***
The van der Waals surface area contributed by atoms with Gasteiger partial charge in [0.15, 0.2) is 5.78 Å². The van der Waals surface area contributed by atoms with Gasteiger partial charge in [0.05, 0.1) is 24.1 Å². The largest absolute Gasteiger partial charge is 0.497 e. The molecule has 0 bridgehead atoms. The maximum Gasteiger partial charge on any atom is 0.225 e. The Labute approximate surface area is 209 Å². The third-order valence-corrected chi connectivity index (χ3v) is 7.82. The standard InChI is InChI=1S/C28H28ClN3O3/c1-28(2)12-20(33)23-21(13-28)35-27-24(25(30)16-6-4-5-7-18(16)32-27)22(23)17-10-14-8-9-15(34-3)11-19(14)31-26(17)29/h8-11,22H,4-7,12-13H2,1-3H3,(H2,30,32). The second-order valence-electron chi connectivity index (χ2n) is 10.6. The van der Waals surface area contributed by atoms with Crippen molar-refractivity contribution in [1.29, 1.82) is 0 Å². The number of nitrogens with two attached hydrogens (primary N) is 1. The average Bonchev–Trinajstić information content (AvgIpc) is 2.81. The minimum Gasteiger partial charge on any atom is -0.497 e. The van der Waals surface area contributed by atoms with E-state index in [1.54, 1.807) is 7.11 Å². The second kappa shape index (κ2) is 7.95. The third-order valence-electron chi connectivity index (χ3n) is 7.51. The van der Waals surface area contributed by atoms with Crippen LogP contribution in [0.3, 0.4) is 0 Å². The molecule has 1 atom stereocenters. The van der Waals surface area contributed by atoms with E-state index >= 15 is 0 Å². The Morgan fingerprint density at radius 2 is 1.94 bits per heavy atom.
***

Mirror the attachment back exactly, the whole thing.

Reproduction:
The van der Waals surface area contributed by atoms with Gasteiger partial charge in [0.15, 0.2) is 5.78 Å². The van der Waals surface area contributed by atoms with Gasteiger partial charge in [0.05, 0.1) is 24.1 Å². The largest absolute Gasteiger partial charge is 0.497 e. The molecule has 0 bridgehead atoms. The maximum Gasteiger partial charge on any atom is 0.225 e. The Labute approximate surface area is 209 Å². The third-order valence-corrected chi connectivity index (χ3v) is 7.82. The standard InChI is InChI=1S/C28H28ClN3O3/c1-28(2)12-20(33)23-21(13-28)35-27-24(25(30)16-6-4-5-7-18(16)32-27)22(23)17-10-14-8-9-15(34-3)11-19(14)31-26(17)29/h8-11,22H,4-7,12-13H2,1-3H3,(H2,30,32). The second-order valence-electron chi connectivity index (χ2n) is 10.6. The van der Waals surface area contributed by atoms with Crippen molar-refractivity contribution in [1.29, 1.82) is 0 Å². The number of nitrogens with two attached hydrogens (primary N) is 1. The average Bonchev–Trinajstić information content (AvgIpc) is 2.81. The minimum Gasteiger partial charge on any atom is -0.497 e. The van der Waals surface area contributed by atoms with E-state index in [1.54, 1.807) is 7.11 Å². The second kappa shape index (κ2) is 7.95. The third-order valence-electron chi connectivity index (χ3n) is 7.51. The van der Waals surface area contributed by atoms with Crippen LogP contribution in [0.3, 0.4) is 0 Å². The molecule has 1 atom stereocenters. The van der Waals surface area contributed by atoms with E-state index >= 15 is 0 Å². The Morgan fingerprint density at radius 2 is 1.94 bits per heavy atom.